Jack and the Beanstalk is a great parable for creative people. The world around us often devalues creativity – thinking it useless and tossing it outside the proverbial window. But we know those seeds can grow into something wonderful if we tend and water them. I hope this blog will both encourage and entertain readers and inspire writers (and other creatives) to climb their own beanstalk and reach for the heights.
*Please note that some of the links in this blog are affiliate links. This means that if you buy a product or service using one of my links I may recieve a small commission – but it won’t cost you anything more. This helps me pay for things like web hosting and writing this blog. I only recommend products that I use myself and find helpful.
Should Authors Design Their Own Book Covers?
Should authors design their own book covers? I did. Here's what the experience taught me ... You probably have heard the age-old saying you can't judge a book by its cover, but that's bad advice for an author. People judge books by their cover all the time. The first...
Resistance is Futile!
Resistance is the psychological force that pushes back against us when we try to create. In the realm of physics, resistance reduces to the ability of a wire to conduct electricity. The larger the resistance, the less electricity passes. In the same way, resistance to writing holds back the creative flow.
How to Keep Wagging Your Tail During a Pandemic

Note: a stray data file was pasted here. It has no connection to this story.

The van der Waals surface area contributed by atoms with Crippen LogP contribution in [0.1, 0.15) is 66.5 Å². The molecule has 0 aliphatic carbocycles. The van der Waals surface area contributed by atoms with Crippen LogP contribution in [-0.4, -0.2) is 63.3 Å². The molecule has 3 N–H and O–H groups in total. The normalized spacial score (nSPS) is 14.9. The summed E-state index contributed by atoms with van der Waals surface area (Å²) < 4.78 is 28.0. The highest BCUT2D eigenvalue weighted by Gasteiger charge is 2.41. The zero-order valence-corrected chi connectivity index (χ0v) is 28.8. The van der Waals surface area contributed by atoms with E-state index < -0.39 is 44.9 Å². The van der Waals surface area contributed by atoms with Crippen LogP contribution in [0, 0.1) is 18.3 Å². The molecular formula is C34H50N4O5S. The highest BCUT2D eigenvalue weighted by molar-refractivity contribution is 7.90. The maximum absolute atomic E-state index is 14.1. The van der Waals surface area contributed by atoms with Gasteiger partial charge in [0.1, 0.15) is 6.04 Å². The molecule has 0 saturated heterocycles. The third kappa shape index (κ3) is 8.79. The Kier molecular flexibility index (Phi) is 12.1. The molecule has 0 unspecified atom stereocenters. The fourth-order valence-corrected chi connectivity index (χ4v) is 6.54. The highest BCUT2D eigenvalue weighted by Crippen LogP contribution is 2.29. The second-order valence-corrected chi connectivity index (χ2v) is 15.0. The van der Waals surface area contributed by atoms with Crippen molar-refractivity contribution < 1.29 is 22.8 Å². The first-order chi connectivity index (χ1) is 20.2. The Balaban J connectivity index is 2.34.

One of the most encouraging and helpful voices emerging on social media last year, was Pluto, a miniature schnauzer who has been ‘breaking the internets’ with her wisdom and humour in these tough pandemic times. In honour of Pluto and the other dogs and cats encouraging us humans for the past year and a half, I decided to invite my dog, Nikita-the-ShiChi, to guest blog today :).
Should the pandemic shape the settings of our novels?
One of the dilemmas authors face if we write contemporary fiction or begin our speculative stories in a present-day setting, is whether or not we should refer to the Covid-19 pandemic. I’ve written one young adult (YA) novel and I’m currently developing a contemporary, amateur sleuth mystery series. My problem is that both stories begin in the ‘present day’. Do I acknowledge the pandemic, or not?
When Characters Have a Life of their Own
Have you ever felt as if your characters have taken over your story? In one of my works in progress my characters keep taking over the narrative. I want the tale to go in a certain direction and voila I wake up the next day and the characters insist on doing their own...